The above preview is unformatted text

This student written piece of work is one of many that can be found in our GCSE The Signalman section.

Found what you're looking for?

  • Start learning 29% faster today
  • 150,000+ documents available
  • Just £6.99 a month

Not the one? Search for your essay title...
  • Join over 1.2 million students every month
  • Accelerate your learning by 29%
  • Unlimited access from just £6.99 per month

See related essaysSee related essays

Related GCSE The Signalman essays

  1. How does Charles Dickens create suspense and fear in 'The Signalman?'

    The reader would identify more tension when the signalman 'directed a most curious look towards the red light'; once again, his behaviour seems quite odd. The reader wonders what is so important about the red light 'as if something was missing'.

  2. How Does Charles Dickens Create Suspense in The Signalman?

    Any normal person would look upwards in response to this. Again Dickens is creating the unexplainable which builds up the tension and suspense. At this time we don't know who either of the men is. We know it is a ghost story so which one if any is the ghost.

  1. How does Dickens's retain the interest of the reader in "A Madman's Manuscript"?

    The first structure is the start of the story followed by the remaining three in that order. There are four main points in the play which fit with the structure of the play as followed; how he hates madness, then he loves madness and gets married, he decides his wife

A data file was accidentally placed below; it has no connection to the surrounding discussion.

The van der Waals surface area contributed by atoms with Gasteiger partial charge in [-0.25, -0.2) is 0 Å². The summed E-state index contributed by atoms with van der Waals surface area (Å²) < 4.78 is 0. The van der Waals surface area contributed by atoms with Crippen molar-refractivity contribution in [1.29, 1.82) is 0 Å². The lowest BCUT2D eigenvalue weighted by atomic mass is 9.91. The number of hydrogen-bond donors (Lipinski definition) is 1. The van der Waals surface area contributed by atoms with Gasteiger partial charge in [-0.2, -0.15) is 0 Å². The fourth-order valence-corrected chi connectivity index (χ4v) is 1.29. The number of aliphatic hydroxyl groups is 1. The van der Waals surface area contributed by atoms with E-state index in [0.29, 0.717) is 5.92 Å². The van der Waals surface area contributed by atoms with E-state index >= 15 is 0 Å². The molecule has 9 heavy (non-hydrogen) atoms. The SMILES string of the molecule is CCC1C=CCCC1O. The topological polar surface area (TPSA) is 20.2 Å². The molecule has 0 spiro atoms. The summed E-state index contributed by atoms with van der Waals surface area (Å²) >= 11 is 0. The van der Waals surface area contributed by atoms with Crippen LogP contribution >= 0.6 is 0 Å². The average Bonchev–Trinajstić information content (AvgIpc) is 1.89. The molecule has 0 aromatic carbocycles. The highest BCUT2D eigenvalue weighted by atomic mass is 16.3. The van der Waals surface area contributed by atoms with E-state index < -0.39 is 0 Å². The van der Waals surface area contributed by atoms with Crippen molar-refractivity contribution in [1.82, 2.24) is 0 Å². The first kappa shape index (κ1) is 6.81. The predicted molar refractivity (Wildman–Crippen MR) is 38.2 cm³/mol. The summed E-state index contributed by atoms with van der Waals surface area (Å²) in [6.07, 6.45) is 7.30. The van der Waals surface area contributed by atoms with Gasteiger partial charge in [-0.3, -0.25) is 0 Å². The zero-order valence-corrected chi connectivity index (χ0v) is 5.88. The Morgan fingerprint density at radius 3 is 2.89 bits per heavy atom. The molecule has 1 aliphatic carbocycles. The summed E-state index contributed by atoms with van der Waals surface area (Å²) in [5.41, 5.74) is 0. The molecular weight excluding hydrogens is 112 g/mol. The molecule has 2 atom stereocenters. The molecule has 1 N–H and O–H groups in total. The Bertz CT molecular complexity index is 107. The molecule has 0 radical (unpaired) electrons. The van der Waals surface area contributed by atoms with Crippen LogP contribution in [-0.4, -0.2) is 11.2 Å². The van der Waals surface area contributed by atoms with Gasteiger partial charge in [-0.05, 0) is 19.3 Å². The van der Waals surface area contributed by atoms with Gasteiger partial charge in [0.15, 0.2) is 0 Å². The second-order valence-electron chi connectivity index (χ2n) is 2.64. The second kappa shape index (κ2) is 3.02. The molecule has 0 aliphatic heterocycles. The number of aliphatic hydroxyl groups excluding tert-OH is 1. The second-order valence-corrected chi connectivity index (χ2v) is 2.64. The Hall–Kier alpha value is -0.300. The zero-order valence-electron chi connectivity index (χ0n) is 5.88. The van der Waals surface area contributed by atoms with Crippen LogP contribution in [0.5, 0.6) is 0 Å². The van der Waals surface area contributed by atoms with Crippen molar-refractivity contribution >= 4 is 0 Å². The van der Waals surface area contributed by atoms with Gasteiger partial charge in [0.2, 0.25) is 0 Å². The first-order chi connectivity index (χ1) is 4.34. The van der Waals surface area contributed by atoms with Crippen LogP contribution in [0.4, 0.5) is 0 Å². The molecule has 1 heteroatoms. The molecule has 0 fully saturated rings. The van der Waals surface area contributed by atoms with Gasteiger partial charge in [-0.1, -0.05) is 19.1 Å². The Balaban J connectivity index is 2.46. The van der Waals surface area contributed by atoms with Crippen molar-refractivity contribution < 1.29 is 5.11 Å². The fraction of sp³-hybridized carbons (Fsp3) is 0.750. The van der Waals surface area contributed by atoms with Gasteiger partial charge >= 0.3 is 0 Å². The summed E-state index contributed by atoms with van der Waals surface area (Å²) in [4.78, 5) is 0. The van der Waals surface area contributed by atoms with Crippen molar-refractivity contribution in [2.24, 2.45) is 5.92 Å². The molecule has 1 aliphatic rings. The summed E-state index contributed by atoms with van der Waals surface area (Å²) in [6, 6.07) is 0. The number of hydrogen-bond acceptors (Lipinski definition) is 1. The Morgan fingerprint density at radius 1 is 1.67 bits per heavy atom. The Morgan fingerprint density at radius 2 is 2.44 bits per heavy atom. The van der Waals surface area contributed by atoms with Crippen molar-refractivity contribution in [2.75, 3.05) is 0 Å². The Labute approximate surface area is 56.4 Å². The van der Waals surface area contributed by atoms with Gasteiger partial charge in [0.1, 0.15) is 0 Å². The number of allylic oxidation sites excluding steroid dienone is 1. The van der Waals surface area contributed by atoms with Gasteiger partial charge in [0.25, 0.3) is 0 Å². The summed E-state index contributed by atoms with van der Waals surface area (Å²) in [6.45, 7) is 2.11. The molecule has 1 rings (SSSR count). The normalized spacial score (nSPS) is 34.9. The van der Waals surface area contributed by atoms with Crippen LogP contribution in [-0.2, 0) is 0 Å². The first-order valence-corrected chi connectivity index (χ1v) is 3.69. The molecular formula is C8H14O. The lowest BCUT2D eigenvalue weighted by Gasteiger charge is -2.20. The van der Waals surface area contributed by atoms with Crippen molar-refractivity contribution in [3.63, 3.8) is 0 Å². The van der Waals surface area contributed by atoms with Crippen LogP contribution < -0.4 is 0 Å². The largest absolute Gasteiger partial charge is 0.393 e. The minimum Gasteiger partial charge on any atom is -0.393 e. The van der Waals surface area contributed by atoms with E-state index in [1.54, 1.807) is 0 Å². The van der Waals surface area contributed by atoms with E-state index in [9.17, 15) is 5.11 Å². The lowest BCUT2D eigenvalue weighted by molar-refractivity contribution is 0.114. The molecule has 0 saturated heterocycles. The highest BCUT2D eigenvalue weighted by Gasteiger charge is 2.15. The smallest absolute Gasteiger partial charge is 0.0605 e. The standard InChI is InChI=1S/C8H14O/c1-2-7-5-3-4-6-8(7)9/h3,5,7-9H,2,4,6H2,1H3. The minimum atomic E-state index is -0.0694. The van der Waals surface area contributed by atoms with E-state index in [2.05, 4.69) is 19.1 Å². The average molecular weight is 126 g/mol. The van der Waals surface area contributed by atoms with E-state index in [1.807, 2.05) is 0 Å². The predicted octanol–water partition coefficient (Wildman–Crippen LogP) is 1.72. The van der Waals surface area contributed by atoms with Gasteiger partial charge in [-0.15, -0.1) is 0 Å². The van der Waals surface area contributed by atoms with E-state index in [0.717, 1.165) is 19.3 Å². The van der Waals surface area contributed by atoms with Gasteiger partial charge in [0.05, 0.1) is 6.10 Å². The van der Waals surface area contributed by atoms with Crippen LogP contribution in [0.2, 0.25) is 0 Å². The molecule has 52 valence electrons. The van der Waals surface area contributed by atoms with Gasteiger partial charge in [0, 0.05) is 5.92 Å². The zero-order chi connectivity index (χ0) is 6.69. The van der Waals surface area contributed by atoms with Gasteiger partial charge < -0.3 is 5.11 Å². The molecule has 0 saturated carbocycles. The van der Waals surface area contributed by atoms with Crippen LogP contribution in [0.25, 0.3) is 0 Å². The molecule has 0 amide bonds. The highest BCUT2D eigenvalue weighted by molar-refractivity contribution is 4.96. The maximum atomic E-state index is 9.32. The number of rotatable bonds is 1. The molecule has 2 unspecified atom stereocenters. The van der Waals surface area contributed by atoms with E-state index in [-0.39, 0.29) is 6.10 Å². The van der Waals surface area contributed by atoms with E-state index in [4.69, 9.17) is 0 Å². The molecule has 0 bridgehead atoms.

2. “The Signalman,” by Charles Dickens

    It seems as if the signalman has been hurt by someone in the past, and so therefore is being very, if not over protective of himself, his belongings and his life that he leads and once lead. Then the signalman decides to confide in the narrator, "I believe I used

  1. Discuss the effectiveness of the ghost stories by Dickens, Hughes and Rhys. Show some ...

    The ghost in this story is the woman's conscience not allowing her to believe what she has done. Also, there is a reversal of roles in this story whereby there is the woman killing the man as oppose to the man killing the woman which is what usually occurs.

  2. Free essay

    How does Dickens create suspense in The Signalman(TM)?

    Furthermore, the tunnel's architecture is described as being "massive". This powerful word adds strength to the three adjectives that follow. This word portrays images of something great; something powerful, something enormous and something that makes man feel small and cowardly in comparison. As we read on through the description we realise that this great architecture is not great and powerful in a positive way.

  1. Examine the ways in which Charles Dickens builds suspense in 'The Signalman'

    This is followed by another reference to the supernatural. When the visitor describes the feeling of cold wind rushing through the tunnel he says it is, 'as if I had left the natural world.' Dickens' constant mentions of the ghostly alarm readers and set the outline of the story.

  2. The Signalman has an unsuspected ending. Explore the way in which the writer builds ...

    This makes you think that he is not used to being in the company of others, making it hard for him to know how to act around others as he never see anyone else. Also, the word "dismal" makes it obvious that the cutting is a dark depressing place, just like the signalman's personality.

  • Over 160,000 pieces
    of student written work
  • Annotated by
    experienced teachers
  • Ideas and feedback to
    improve your own work